• Alternatively, a generator 34 can be hung from the gearbox 35 on the lower end of the rotor 50 using a scoop or C-face mount 36, in which case the base plate is not necessary. A thrust bearing support plate 37 can be reinforced with circumferentially spaced vertical gussets 39, provides a support for the rotor thrust bearing assembly 38 and bears the weight of the rotor 50 and airfoil assembly 70. The thrust bearing support plate 37 can be welded or bolted to the interior of the spindle base tube 21. In another variation of the spindle base 21, a vibration transducer mount 40 can be disposed inside or outside the spindle base tube 21. The vibration transducer mount 40 provides support for a transducer (not shown) that measures spindle wall vibration relative to the vibration transducer mount 40. The vibration transducer can either be of an active or limiting/proximity type.
  • The apparatus 10 of the preferred embodiment can also include a ladder structure (not shown) that is bolted, riveted or welded to the spindle tube 20 such that a continuous ladder extends from the ground level to the spindle cap plate 96 when the spindle tube sections 21, 22 have been assembled. A similar ladder structure can be bolted, riveted or welded to the interior of the upper spindle tube 22 to provide maintenance access to the upper bearing assembly 24.
  • As briefly described above, the spindle base 21 can be bolted to one or more threaded studs 32, or welded to studs 32 that are embedded in the concrete and attached by welding or wire ties to one or more foundation reinforcing bars that make up a reinforcing cage 131. The cage 131 has upper and lower annular rings to which the multiple vertical, circumferentially spaced reinforcing bars are attached. In place of separate studs 32, the upper ends of the reinforcing bars of cage 131 may be threaded and bolted directly to spindle base 21. If separate threaded studs 32 are used, they must be attached to the reinforcing bars with a sufficient overlap to fully transmit the tensile and compressive forces to the reinforcing cage 131.
  • As shown in FIGS. 1, 2, 5 and 6, the rotor 50 includes an upper rotor tube 54 and a lower rotor tube 51 joined by rotor stub 109, having a machined outer surface seated in the upper bearing assembly 24. The lower rotor tube 51 is preferably disposed concentrically within the spindle tube 20 such that the rotor axis is substantially coaxial with the spindle axis. The lower rotor tube 51 can be a hollow, vertical, tube consisting of one or more sections connected together by appropriate means such as welding or bolting. The tube 51 may have a circular or polygonal cross-section with a uniform or variable diameter. The lower rotor tube 51 can be fabricated of metal, composite materials or any suitable combination thereof. In one exemplary embodiment, the lower rotor tube 51 is supported laterally by an upper bearing assembly 24 adjacent to the spindle cap plate 96 and the thrust bearing 38 attached to the thrust bearing support plate 37. The thrust bearing 38 supports the weight of the rotor tube 50 and blade assembly 70. Alternatively, a plurality of bearings can be used along the length of the spindle tube 20 to rotationally support the rotor tube 50. The upper bearing 24 may be of the roller or ball bearing type or alternatively, a split sleeve or journal bearing may be used. In the embodiment shown, a single cylindrical section is used for the lower rotor tube 51. A brake disc 52 may be attached to the lower rotor tube 51 by means of a flange. One or more brake calipers 53 can be mounted on the interior wall of the spindle tube 20 and adapted to engage with the brake disc 52 in order to stop and/or slow the rotation of the rotor 50. Alternatively, a drum brake system that encircles a portion of the lower rotor tube 51 may be utilized to stop and/or slow the rotation of the rotor 50.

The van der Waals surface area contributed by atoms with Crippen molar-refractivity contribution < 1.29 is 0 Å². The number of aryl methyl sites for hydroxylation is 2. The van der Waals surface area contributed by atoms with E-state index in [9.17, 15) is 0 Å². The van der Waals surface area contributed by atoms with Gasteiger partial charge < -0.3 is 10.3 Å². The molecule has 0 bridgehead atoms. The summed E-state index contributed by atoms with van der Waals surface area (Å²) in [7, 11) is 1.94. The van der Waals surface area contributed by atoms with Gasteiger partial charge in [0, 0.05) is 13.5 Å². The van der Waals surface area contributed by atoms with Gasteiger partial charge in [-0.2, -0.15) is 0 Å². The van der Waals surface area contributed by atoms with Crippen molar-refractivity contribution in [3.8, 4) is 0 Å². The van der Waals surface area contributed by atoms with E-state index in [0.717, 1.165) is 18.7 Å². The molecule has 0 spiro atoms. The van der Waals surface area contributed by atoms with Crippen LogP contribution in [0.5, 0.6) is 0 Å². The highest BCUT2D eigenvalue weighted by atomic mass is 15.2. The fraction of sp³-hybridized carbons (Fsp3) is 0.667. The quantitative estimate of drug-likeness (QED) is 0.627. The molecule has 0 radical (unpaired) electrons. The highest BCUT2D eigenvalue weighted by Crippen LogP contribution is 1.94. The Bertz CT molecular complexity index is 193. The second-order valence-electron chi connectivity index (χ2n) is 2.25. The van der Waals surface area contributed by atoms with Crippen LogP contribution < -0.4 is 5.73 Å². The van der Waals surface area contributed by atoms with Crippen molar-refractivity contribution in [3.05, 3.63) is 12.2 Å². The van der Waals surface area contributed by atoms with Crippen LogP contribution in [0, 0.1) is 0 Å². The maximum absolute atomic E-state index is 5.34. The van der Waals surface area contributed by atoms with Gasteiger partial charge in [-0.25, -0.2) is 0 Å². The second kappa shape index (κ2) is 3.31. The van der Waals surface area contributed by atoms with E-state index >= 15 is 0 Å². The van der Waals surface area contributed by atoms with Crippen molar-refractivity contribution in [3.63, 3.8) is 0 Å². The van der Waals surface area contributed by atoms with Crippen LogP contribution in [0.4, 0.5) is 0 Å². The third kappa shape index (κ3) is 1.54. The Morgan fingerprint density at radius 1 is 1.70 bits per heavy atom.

• As shown in FIG. 2, the rotor stub 109 that serves as a transition section for the upper and lower rotor tube sections may be a hollow, vertical, cylindrical tube. The rotor stub 109 can be fabricated from metal, composite materials, or any combination thereof and may be attached to the upper rotor tube 54 and the lower rotor tube 51 by welding, bolting, or other suitable means.
  • In the embodiment shown in FIG. 4, a single cylindrical section is used for the upper rotor tube 54. The upper rotor tube 54 can include upper and lower attachment flanges 56, 57 for the upper 60 and lower 61 truss assemblies that can be bolted or welded to the rotor tube flanges 56, 57. As noted in greater detail below, the truss assemblies 60, 61 are adapted to support the blade assembly 70. Power from the wind is transmitted to the rotor 50 by means of blade assembly 70 attached to the top and bottom of the upper rotor tube 54 through the truss assemblies. The rotor 50 rotational energy is transmitted through a shaft coupling 25 to the motor-generator 34. In one variation of the preferred embodiment, the apparatus 10 can also include a gearbox 35 as well as a gearbox coupling 26 for ensuring proper power transmission between the rotor 50 and the motor-generator 34.